Alan Grayson: the Democrat Who Punches Back, Enraging GOP Hacks and Tea Party Billionaires
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On the ground, however, experts and observers are not so sure. Thanks to his media profile and celebrity endorsements, Grayson has already raised more than $4 million, making him one of the top ten House fundraisers so far this cycle -- so much that the Democratic Congressional Campaign Committee has decided he doesn't need its help. More to the point, Grayson has demonstrated that he is no patsy. "Is it a necessary element of this job that I take shit from people?" he asked in an interview. "No one gets a free pass if they attack me. I don't think it's beneficial to turn the other cheek. There is no reason a Democrat has to be a weakling."
Grayson is certainly pulling no punches at a Latino town hall meeting on a sunny Saturday morning in late May at the Englewood Neighborhood Center in East Orlando. The seventy-five people packed in rows of metal folding chairs want to hear about an array of issues of interest to area Hispanics. Grayson is clearly in his element. Although he does not speak Spanish, he tells the crowd he has visited every country in Latin America, and he refers to trade unionists there who were "martyred" by repressive, right-wing regimes in decades past. The district is nearly 25 percent Hispanic, and he boasts that his campaign registered 5,000 new Hispanic voters in 2008. Grayson acknowledges that an overwhelming majority of the district's Hispanic voters backed him in the general election.
This Latino forum is a perfect showcase for Grayson to highlight his accomplishments in repaying that support. He has deftly cultivated his local base with his success as a master of the Congressional earmark process. Grayson notes that he has doubled federal grants coming into the district, from $100 million to $200 million -- creating or saving thousands of jobs -- and that overall federal spending in the district is up 500 percent. Outside Congress, he prevailed on state judges to require banks to mediate with homeowners before foreclosing. Grayson ticks off other winning efforts for the Latino community: passage of the Puerto Rico Democracy Act, which provides for a referendum on the island's future status; a cleanup of military bombing ranges in Orlando, as well as on Vieques in Puerto Rico; a $200,000 grant for small-business training, administered through the Hispanic Chamber of Commerce of Metro Orlando; and a $500,000 grant for Spanish-language materials for the district's libraries.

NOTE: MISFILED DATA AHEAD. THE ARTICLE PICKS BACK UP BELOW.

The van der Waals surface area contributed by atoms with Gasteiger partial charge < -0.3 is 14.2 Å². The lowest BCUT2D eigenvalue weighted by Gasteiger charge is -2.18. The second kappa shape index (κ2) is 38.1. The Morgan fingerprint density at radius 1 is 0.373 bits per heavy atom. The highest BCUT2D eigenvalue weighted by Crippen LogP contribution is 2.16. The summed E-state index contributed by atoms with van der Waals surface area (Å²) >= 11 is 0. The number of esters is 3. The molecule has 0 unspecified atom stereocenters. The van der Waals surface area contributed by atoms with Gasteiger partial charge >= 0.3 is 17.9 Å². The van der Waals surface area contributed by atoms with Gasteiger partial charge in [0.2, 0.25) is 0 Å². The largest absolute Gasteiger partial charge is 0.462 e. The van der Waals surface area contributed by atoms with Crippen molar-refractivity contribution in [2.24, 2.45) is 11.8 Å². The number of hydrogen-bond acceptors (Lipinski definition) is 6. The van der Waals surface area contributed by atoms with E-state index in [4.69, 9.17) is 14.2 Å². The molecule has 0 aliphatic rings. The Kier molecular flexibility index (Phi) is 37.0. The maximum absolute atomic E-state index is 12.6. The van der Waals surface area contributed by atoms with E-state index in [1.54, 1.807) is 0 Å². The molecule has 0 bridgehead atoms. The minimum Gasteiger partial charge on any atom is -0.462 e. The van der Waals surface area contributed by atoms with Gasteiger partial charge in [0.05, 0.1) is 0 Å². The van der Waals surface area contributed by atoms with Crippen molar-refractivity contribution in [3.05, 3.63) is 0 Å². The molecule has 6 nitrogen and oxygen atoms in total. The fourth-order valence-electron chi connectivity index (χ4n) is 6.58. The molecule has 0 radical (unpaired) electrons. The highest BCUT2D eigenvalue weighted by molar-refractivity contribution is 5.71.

Grayson's message is "We deliver," shifting to the third-person political for emphasis: "Alan Grayson delivers. I want people to know how hard we work. Latinos are concerned that they get their fair share" of government spending. Still, he cautions, there are larger battles, including compassionate, comprehensive immigration reform (although most Hispanics in Central Florida are already citizens). The problem in Congress, he says, is that Republicans "don't like brown people."
Like a more seasoned politician, he strives to make personal connections with his audience. His wife, Lolita, he volunteers, is a Filipina immigrant. One of his favorite anecdotes involves New York Congressman and Puerto Rican native José Serrano. As a boy attending Bronx's PS 43, Serrano caught the eye of Grayson's father, the principal, who helped Serrano progress through the school's bilingual education programs. Now a veteran legislator, Serrano never fails to recall "the love and support" from Grayson's father when introducing the Congressman. Standing shoulder to shoulder at the Latino Forum with Pedro Pierluisi, Puerto Rico's nonvoting representative in Congress, the lawmaker receives Pierluisi's blessing: "Alan Grayson is your champion, a great Congressman and a fierce advocate of the middle class. Alan Grayson speaks from his heart. He says things in plain English. Some people don't like that."